Singh said that Indian officials were questioning the 39 North Koreans on board the ship.

'Suspicious' behaviour

The incident comes in the wake of a UN resolution, passed in June, that allows other countries to request boarding and inspection of North Korean ships suspected of transporting illicit cargo, though the vessels are not required to grant the request.

The resolution was passed to punish the North for its recent nuclear and missile tests.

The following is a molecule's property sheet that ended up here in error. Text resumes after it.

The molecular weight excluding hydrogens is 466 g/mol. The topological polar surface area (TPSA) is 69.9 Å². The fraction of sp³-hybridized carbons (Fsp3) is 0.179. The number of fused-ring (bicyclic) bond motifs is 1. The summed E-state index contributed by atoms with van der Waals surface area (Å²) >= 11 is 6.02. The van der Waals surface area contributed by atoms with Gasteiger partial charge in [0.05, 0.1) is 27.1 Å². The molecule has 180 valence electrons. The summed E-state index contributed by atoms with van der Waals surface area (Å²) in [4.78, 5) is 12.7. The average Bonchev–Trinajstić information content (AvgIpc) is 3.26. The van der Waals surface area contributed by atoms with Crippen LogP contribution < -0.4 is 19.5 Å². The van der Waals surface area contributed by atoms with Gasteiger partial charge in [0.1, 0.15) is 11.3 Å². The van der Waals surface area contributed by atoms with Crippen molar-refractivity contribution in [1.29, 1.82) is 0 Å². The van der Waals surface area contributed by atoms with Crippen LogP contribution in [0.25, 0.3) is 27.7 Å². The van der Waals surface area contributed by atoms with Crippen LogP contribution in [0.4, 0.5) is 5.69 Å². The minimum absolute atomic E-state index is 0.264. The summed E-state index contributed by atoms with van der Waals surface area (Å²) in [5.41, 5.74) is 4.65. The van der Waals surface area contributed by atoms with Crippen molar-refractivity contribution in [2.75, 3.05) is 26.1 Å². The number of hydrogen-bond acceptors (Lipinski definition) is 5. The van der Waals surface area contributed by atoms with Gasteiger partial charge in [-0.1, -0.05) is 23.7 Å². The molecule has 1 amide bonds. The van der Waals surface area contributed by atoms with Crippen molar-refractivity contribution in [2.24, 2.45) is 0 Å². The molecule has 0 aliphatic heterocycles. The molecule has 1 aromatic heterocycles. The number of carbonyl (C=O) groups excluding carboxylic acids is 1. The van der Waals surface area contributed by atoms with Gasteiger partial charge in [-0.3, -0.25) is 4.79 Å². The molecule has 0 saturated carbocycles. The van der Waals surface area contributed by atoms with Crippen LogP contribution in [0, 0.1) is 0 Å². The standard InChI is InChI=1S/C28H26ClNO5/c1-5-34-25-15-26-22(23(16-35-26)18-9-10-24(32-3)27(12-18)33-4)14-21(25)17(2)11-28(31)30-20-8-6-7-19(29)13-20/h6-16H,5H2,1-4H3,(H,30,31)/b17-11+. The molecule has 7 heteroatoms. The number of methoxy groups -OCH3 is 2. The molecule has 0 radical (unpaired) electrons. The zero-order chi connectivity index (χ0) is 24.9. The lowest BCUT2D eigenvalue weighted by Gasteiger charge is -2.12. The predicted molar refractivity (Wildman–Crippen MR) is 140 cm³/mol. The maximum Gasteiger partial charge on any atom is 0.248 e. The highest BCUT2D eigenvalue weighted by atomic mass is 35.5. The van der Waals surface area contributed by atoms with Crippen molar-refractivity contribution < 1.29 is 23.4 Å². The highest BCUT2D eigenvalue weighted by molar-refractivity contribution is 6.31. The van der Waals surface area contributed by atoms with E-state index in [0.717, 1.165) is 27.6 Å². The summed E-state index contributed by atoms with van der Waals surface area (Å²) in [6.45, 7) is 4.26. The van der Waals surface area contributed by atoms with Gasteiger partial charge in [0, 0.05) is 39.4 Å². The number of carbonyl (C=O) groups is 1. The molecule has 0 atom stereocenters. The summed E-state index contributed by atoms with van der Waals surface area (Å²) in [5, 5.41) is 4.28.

The MV Mu San picked up its cargo at a port in Thailand, and was also thought to have made a stop in Singapore.

"What also made us suspicious was that their passports were not stamped in Singapore and they were not very clear about their destination," Singh said.

North Korean ships have in the past been accused of clandestinely ferrying nuclear materials, missile parts and arms to trouble spots across the world.

The US Navy tracked a North Korean cargo vessel, the Kang Nam 1, in June. The ship, which was believed destined for Myanmar, suddenly turned back on June 28.

North Korea is believed to earn money from selling its missile technology and weapons.